Quick, what’s the best way to engage teens in online qualitative research? Duh, text messaging. Did you know that today’s U.S. teens age 13–17 send or receive and average of 3,339 text messages per month. That’s more than 4.5 texts per hour.
The data comes from Nielsen, which analyzed mobile usage data among teens in the United States for the second quarter of 2010.
Nielsen also points out that no one texts more than female teens, who send and receive an average of 4,050 texts per month. Their male counterparts churn out only 2,539 texts per month, which is almost 1,000 more per month than the next age group—young adults (age 18-24) exchange 1,630 texts per month.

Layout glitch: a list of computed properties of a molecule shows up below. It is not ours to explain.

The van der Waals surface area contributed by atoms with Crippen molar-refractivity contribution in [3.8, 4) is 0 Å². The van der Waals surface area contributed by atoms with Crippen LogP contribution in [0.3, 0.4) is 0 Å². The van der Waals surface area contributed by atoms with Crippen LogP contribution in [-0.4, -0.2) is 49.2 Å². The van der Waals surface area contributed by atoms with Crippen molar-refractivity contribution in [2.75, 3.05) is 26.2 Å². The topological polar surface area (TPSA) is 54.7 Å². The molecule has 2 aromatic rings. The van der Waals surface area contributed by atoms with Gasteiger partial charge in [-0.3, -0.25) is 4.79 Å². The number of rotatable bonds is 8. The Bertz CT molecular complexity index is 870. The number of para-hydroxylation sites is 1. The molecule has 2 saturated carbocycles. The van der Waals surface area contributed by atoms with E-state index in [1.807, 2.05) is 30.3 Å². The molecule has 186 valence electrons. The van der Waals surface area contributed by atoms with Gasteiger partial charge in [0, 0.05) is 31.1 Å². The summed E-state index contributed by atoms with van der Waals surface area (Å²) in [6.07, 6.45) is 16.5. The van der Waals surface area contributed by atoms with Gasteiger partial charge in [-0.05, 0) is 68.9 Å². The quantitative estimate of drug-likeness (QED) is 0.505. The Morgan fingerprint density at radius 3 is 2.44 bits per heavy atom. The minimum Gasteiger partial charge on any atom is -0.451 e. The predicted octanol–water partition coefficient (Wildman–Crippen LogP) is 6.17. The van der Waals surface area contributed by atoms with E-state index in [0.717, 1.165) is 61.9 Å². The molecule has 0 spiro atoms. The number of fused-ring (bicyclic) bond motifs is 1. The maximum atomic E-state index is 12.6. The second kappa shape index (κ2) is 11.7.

So does this tell us that the way to reach teens is through mobile qualitative research? It worked for the Municipality of Copenhagen when it was testing a new school food program. City officials wanted to understand how school children experienced three different test concepts for school food. But, as Merlien Institute points out, it was difficult to interview the students using traditional face-to-face methods. Enter their mobile phones. The students were already familiar with them (one of the benefits of using text messaging for online qualitative research) and therefore could easily document their behaviors and thoughts with text, as well as images and video.
Julie Gade of Story Field, who led the research for the Municipality of Copenhagen, will be presenting this case study at the International Conference on Market Research in the Mobile World, taking place Dec. 2-3, in Berlin, Germany.
Learn more about how online qualitative research with text messaging works.